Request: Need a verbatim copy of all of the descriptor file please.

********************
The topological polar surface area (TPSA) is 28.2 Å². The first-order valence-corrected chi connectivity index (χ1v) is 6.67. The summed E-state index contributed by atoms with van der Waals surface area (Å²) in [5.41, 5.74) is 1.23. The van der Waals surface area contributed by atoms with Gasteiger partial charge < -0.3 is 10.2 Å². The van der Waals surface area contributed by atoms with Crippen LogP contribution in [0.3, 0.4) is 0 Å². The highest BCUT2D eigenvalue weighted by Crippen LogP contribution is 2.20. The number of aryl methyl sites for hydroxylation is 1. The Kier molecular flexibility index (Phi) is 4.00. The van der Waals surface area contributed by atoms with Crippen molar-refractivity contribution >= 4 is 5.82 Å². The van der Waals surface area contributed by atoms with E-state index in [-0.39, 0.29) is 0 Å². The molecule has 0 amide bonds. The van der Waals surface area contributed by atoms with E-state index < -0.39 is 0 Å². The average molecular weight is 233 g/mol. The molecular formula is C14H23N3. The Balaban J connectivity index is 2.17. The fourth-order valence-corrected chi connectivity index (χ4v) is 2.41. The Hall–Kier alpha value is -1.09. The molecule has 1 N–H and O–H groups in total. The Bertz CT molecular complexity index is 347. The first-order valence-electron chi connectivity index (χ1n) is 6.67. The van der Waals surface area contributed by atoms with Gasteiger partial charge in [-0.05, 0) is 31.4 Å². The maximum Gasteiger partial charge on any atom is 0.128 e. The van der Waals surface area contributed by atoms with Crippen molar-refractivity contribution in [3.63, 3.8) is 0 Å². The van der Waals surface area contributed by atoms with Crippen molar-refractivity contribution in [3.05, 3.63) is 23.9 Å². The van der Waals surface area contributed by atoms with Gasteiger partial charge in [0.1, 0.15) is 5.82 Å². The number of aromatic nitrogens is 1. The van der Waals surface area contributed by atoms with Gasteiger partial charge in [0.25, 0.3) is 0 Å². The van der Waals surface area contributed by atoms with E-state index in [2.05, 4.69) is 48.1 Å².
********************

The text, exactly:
The topological polar surface area (TPSA) is 28.2 Å². The first-order valence-corrected chi connectivity index (χ1v) is 6.67. The summed E-state index contributed by atoms with van der Waals surface area (Å²) in [5.41, 5.74) is 1.23. The van der Waals surface area contributed by atoms with Gasteiger partial charge < -0.3 is 10.2 Å². The van der Waals surface area contributed by atoms with Crippen LogP contribution in [0.3, 0.4) is 0 Å². The highest BCUT2D eigenvalue weighted by Crippen LogP contribution is 2.20. The number of aryl methyl sites for hydroxylation is 1. The Kier molecular flexibility index (Phi) is 4.00. The van der Waals surface area contributed by atoms with Crippen molar-refractivity contribution >= 4 is 5.82 Å². The van der Waals surface area contributed by atoms with E-state index in [-0.39, 0.29) is 0 Å². The molecule has 0 amide bonds. The van der Waals surface area contributed by atoms with E-state index < -0.39 is 0 Å². The average molecular weight is 233 g/mol. The molecular formula is C14H23N3. The Balaban J connectivity index is 2.17. The fourth-order valence-corrected chi connectivity index (χ4v) is 2.41. The Hall–Kier alpha value is -1.09. The molecule has 1 N–H and O–H groups in total. The Bertz CT molecular complexity index is 347. The first-order valence-electron chi connectivity index (χ1n) is 6.67. The van der Waals surface area contributed by atoms with Gasteiger partial charge in [-0.05, 0) is 31.4 Å². The maximum Gasteiger partial charge on any atom is 0.128 e. The van der Waals surface area contributed by atoms with Crippen molar-refractivity contribution in [3.63, 3.8) is 0 Å². The van der Waals surface area contributed by atoms with Crippen molar-refractivity contribution in [3.05, 3.63) is 23.9 Å². The van der Waals surface area contributed by atoms with Gasteiger partial charge in [0.1, 0.15) is 5.82 Å². The number of aromatic nitrogens is 1. The van der Waals surface area contributed by atoms with Gasteiger partial charge in [0.25, 0.3) is 0 Å². The van der Waals surface area contributed by atoms with E-state index in [2.05, 4.69) is 48.1 Å².